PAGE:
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Oakwood City Council OKs 2010 budget
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OAKWOOD — The Oakwood City Council voted Monday night to approve a general-fund 2010 budget of $3.285 million.

The 2010 budget becomes effective Jan. 1, with tax bills set to be mailed Dec. 1 and due Feb. 1.

To help fund the budget, the council voted last month to set the tax rate at 2.48 mills, with 1 mill equal to $1 for each $1,000 in assessed property value. The tax rate will remain the same for the 10th straight year.

“What we’ve presented to you is a budget that ... maintains current levels of service without any staffing increases,” City Manager Stan Brown told the council.

“It maintains our commitment to our employees in terms of their compensation and benefits. It keeps our operating expenses within our operating revenues, and it also sets priorities for how we use those ... revenues.”

The city also has a $620,000 budget governing its 1-cent sales tax revenues, with that money targeted largely for downtown sewer work, Brown said.

Oakwood also has a nearly $6 million sewer fund “that includes capital and debt service related to expanding our sewer service into the Mulberry basin, as well as any expansion we can do in the Chattahoochee basin,” he added.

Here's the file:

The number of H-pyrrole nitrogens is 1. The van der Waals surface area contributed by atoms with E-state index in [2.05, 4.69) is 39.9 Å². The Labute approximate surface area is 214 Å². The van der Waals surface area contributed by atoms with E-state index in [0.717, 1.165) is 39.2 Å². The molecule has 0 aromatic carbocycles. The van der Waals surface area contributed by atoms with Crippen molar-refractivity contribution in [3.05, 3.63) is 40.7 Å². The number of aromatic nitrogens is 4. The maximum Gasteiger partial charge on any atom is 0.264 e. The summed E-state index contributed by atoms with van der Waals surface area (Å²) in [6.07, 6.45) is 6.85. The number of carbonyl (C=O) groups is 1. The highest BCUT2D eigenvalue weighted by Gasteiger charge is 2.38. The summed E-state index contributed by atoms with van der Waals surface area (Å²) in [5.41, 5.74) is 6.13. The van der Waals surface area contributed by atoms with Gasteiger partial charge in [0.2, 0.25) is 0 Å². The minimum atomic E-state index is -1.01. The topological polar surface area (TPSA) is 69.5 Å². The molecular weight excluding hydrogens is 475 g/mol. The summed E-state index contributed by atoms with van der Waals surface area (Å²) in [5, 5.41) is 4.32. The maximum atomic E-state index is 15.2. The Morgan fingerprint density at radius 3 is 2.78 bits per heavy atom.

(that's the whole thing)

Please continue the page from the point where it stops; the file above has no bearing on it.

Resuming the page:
In other business, the council voted to amend city code to prohibit package stores within neighborhood business districts but allow them within highway business districts “only as sole tenants of a freestanding building.”

A highway business package store could not sit next to property zoned to allow a church or any residential district.

The council held a public hearing on the matter, but no one spoke in support or opposition.

The catalyst for the city code change, City Planner Larry Sparks said after the meeting, was a proposal for a package store on Atlanta Highway near Cresthill townhomes and apartments.

Property owner Terry Cohron had asked council in August to approve the application on behalf of Tipsy Package.

The issue drew opposition from area residents and members of nearby Blackshear Place Baptist Church.

Council ended up voting down the application.

Also Monday night, the council voted to rezone 7.66 acres off Osborne Road to planned residential development from Hall County highway business/agricultural-residential. The council also gave its first OK to annexing the property.

The proposal drew a few comments from Osborne Drive resident Denise Jordan, who said the “character of (the road) has been in transition since 1996.”

At one point, the Hall County commission OK’d a 40-home subdivision at the end of the road “that has changed Osborne Drive forever,” she said.

Residents used to be part of a close-knit neighborhood with limited traffic. “Now, we have strangers everywhere, all up and down the street, all hours of the day and night,” Jordan said.

“I’m not opposed to change,” she said. “... I ask you to make sure adjustments are appropriate for our neighborhood.”